Anarchy & the EYLF Pirates

Refuse. Resist. Rebuild.

Which way to turn?


I am an early childhood educator. I write reflections about what I am teaching the children, what they learning, what ideas we are working on together and the like. I link these things to the EYLF, to my personal-professional-political opinions and to research. These are accessible for families to read.

I am an educator who is passionate about teaching for equity and this means many discussions, activities, books and learning about gender, sexual, racial, linguistic and cultural diversity. Sharing my writings about my teaching puts me in a vulnerable situation.

I welcome the families to give feedback on these ideas. The reactions range from ‘I think you should do more work on breaking down gender stereotypes’ to ‘this work on gender is so unacceptable, I’m removing my child from the service’. The reactions range from ‘I really appreciate you teaching my child about gay and lesbian families because I didn’t know how to explain it to them’ to getting formal complaints about reading the book ‘King and King’. The reactions range from ‘my child knows so much about Aboriginal culture now and that’s amazing’ to ‘I want you to stop doing Aboriginal stuff now’.

Although this input is complicated, I still welcome it. It’s complicated because I am very happy and excited to pursue the ideas and suggestions of parents when they fit with my own personal-professional-political beliefs. And it’s complicated because I am frustrated when I feel like my teaching is being censored to the most conservative denominator. And so, who gets listened to?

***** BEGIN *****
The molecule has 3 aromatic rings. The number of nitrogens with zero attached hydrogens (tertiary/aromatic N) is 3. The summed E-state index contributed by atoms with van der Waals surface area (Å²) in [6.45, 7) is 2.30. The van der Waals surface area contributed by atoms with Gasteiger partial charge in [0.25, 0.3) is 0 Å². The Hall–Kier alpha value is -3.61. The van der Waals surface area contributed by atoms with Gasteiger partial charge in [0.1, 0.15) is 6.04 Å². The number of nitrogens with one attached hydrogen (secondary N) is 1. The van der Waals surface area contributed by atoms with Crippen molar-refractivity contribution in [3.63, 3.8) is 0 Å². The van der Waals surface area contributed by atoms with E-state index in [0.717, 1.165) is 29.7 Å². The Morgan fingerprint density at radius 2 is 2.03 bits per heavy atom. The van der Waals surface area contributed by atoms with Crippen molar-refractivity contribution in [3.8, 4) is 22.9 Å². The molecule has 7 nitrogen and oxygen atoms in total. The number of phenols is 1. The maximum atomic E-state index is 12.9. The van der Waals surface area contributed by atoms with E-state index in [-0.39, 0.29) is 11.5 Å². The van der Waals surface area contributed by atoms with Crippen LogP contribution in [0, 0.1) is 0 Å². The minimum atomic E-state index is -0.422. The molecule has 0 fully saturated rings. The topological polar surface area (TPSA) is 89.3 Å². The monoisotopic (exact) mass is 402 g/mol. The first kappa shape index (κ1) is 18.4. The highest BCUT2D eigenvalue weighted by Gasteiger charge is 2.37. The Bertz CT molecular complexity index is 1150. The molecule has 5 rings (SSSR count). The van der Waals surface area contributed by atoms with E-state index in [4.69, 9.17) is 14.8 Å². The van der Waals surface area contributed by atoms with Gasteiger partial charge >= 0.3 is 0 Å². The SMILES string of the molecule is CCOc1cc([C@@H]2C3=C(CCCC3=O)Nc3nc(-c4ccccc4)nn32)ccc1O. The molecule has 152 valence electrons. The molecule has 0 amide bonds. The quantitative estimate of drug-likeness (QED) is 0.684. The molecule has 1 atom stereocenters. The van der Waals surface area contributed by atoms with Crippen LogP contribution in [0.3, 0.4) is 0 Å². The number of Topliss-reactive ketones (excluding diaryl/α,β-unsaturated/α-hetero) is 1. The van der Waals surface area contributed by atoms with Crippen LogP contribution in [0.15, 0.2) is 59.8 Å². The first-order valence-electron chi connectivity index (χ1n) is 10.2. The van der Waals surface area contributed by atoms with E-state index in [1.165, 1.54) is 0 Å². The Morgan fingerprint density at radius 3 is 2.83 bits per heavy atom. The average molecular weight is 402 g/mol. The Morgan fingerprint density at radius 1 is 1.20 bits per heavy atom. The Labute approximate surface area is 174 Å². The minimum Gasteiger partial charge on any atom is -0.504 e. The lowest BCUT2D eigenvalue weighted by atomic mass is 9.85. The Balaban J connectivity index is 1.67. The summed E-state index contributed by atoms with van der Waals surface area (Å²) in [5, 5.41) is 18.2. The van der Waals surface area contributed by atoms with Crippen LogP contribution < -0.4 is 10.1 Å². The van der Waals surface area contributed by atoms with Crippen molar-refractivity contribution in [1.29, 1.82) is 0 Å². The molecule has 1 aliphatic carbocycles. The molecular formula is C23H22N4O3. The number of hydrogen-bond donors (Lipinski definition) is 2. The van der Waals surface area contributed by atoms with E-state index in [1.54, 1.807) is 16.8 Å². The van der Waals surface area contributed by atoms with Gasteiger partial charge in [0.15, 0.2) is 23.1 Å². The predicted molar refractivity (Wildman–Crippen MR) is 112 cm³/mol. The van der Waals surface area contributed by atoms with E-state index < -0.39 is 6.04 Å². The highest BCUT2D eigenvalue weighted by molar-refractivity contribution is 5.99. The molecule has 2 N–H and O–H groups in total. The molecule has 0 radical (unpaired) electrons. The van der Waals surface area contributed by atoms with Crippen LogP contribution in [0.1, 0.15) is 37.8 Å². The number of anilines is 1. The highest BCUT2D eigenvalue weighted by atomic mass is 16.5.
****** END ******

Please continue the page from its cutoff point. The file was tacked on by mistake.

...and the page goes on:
A family left the service because they were unhappy with what I was teaching. My work on equity and diversity is very intentional and is informed by 14 years of experience working in early childhood education and care, the 4 early childhood education and care qualifications I have obtained, the Early Years Learning Framework, in-depth observations of the group of children I teach and care for, discussions with my co-workers and relevant research. I haven’t just thought ‘oh yeah, that will do, whatever’. It’s thought out, considered and purposeful. It makes me, and my commitments to teaching for equity and diversity, vulnerable when this is subject to the many and varied beliefs of the families.

The families hold a powerful playing piece in this. If they don’t like something, they can withdraw their child and withdraw their money. Early childhood education and care becomes a neoliberal game in which parents are clients who pay for what they want the teacher to do. And if the teacher will not and cannot do this then the financial relationship is thwarted. There are risks when formal complaints are made to management, who will management support- the educator or the paying consumer?

And so, which way to turn?

Do I

a/ not share reflections with families and be secretive in withholding the information about what we are doing and why?

b/ write different reflections that are ‘family friendly’, although I think this treats families like a homogenous group of morons who run far away from big words and deep thinking and I know this certainly is not true?

c/ conform to the most conservative denominator and surrender all hope of ever changing popular opinions about young children and diversity?